The difference between boiling and poaching is the temperature in the liquids. When poaching, you are merely simmering and the food gets cooked slowly preserving moisture. When you boil foods the temperature of the liquid is at the maximum 100° C and is too fierce to cook foods evenly — delicate foods such as eggs and fish will fall apart. Boiling foods also depletes the foods of many of the essential vitamins and minerals.
The key to poaching is to ensure that the liquid does not come to a boil. The only exception being eggs — because eggs cook quickly, the liquid is first brought to a boil and then turned off. When poaching eggs, vinegar is added to help keep the whites in tact (about 1 t. to 2-3 cups of liquid).
1. First choose a pot for the stovetop to poach. The pot should be a bit larger than what you are going to poach and there should be enough room to easily cover the ingredients with about an inch of water or stock.
2. The choice of liquid and flavourings is what poaching is all about and central to the preparation of the dish. Stock or broth adds instant flavor to the meal. Chicken stock for chicken, beef stock for beef, vegetable stock for fish. Ideally this should be done the day before. And, of course, water will always work.
3. Next, you need an acid. Wine, lemon juice and vinegar are all good choices. Add about 1/4 cup of acid to each quart of your stock or water. You should be able to taste the acid in the liquid. Finally, add your flavourings.
4. Add herbs, spices, and vegetables to the poaching liquid, the meat will absorb them. Good things to add include: basil, chives, coriander, dill, oregano, parsley, rosemary, tarragon, thyme, bay leaf, peppercorns, onions, carrots. When using fresh herbs, don’t worry about chopping things up — just place it in the pot as is.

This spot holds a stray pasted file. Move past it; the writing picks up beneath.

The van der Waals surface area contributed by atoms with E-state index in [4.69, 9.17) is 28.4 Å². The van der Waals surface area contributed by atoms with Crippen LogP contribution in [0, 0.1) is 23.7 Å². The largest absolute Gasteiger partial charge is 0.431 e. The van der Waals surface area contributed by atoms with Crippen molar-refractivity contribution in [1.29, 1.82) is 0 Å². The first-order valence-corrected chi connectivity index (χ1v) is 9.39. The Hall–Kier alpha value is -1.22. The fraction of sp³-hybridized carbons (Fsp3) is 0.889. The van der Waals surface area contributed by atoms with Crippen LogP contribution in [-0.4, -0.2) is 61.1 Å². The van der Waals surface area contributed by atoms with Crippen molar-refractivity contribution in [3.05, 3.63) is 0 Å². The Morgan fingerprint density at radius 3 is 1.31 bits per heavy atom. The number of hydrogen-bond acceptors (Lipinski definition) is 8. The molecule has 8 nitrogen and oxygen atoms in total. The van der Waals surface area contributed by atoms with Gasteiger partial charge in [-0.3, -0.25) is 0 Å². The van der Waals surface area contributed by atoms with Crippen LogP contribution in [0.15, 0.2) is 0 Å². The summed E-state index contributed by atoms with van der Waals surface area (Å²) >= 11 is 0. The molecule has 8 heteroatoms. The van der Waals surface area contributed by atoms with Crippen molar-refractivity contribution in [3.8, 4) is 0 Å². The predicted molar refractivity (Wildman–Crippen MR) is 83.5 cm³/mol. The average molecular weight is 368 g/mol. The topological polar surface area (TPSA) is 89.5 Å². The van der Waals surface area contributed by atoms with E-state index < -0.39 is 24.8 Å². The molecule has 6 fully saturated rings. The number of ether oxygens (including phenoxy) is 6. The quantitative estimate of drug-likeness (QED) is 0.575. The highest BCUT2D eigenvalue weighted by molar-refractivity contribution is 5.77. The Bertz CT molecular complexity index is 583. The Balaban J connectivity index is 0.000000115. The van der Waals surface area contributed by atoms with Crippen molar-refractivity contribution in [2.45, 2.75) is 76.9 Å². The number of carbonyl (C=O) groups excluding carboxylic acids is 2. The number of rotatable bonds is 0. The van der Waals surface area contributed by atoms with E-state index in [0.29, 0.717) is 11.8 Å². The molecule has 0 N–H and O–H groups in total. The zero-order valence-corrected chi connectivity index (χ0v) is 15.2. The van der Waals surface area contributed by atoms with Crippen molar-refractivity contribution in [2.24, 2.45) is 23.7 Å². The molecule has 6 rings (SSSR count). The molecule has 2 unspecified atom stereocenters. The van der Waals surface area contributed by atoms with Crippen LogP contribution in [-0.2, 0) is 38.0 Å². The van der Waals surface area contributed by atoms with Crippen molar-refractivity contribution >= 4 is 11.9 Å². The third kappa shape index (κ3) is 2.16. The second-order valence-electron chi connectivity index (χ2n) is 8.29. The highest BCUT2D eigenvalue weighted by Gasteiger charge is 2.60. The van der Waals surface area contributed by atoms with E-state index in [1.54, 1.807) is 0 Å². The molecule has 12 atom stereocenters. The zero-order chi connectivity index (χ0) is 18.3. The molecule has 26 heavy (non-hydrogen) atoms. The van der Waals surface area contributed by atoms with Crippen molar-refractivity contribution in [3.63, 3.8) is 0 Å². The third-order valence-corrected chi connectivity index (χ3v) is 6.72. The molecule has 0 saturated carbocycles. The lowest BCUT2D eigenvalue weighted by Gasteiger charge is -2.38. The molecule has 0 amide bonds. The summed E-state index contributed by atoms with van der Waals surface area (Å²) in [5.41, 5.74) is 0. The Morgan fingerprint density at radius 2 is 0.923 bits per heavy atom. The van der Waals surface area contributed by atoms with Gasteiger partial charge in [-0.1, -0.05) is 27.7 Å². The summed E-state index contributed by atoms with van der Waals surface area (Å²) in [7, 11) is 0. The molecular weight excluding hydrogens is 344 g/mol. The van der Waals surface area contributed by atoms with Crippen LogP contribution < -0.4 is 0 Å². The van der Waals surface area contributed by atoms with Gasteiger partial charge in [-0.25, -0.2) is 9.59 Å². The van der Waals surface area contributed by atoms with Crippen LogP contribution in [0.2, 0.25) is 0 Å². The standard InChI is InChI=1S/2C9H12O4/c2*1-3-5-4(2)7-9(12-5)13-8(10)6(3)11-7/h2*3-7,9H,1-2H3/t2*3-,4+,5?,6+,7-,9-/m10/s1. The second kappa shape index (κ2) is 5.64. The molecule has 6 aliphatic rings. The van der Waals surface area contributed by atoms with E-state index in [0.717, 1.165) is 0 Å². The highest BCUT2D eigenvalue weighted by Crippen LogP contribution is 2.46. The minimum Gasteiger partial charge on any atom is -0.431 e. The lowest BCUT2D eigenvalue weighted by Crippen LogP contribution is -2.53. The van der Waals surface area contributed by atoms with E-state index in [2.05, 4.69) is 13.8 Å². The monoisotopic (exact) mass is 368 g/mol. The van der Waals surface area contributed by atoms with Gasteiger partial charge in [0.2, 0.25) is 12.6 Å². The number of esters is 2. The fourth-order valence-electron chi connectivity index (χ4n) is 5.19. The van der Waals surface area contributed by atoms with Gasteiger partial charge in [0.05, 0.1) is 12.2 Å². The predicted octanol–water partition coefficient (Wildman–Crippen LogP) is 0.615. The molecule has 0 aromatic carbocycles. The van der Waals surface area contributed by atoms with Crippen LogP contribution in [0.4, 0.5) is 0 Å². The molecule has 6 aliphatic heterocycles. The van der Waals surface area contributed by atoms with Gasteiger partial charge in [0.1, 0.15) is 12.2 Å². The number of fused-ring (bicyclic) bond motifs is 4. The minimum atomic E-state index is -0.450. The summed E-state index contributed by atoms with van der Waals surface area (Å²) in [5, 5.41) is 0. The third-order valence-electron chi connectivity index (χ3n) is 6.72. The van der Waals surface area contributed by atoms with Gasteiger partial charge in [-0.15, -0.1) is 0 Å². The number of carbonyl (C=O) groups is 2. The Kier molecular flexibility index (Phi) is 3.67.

5. Bring the poaching liquid to a boil, and then add the raw material to cook which should be completely covered by the poaching liquid by about one inch. This ensures that the things cooks evenly. After the food is added, reduce the heat to the proper poaching temperature. An instant read thermometer comes in handy here. If poaching fish, the temperature of the liquid should be maintained between 80ºC and 85ºC. The poaching liquid for chicken should be between 70ºC and 80ºC. If you don’t have a thermometer, don’t worry. Just keep the temperature below that of a simmer. You may get a couple of bubbles but the liquid should be bubbling much and the surface will appear to be flowing.
Cooking time varies depending on the size of the meat you are cooking. Typically, a 250 gram portion of chicken will take about 15-20 minutes and an equal size portion of fish about 10 minutes.
These tried and tested recipes are easy to make and make for a low calorie dinner. Serve with roasted vegetables of your choice.
1/2 cup water
1/3 cup sugar
whole vanilla bean, split and scraped
firm pears – 2, peeled leaving the stem intact
4. Remove the pears from the refrigerator, spoon the sauce over the pears and serve.
Published in Pune Mirror, July 11, 2011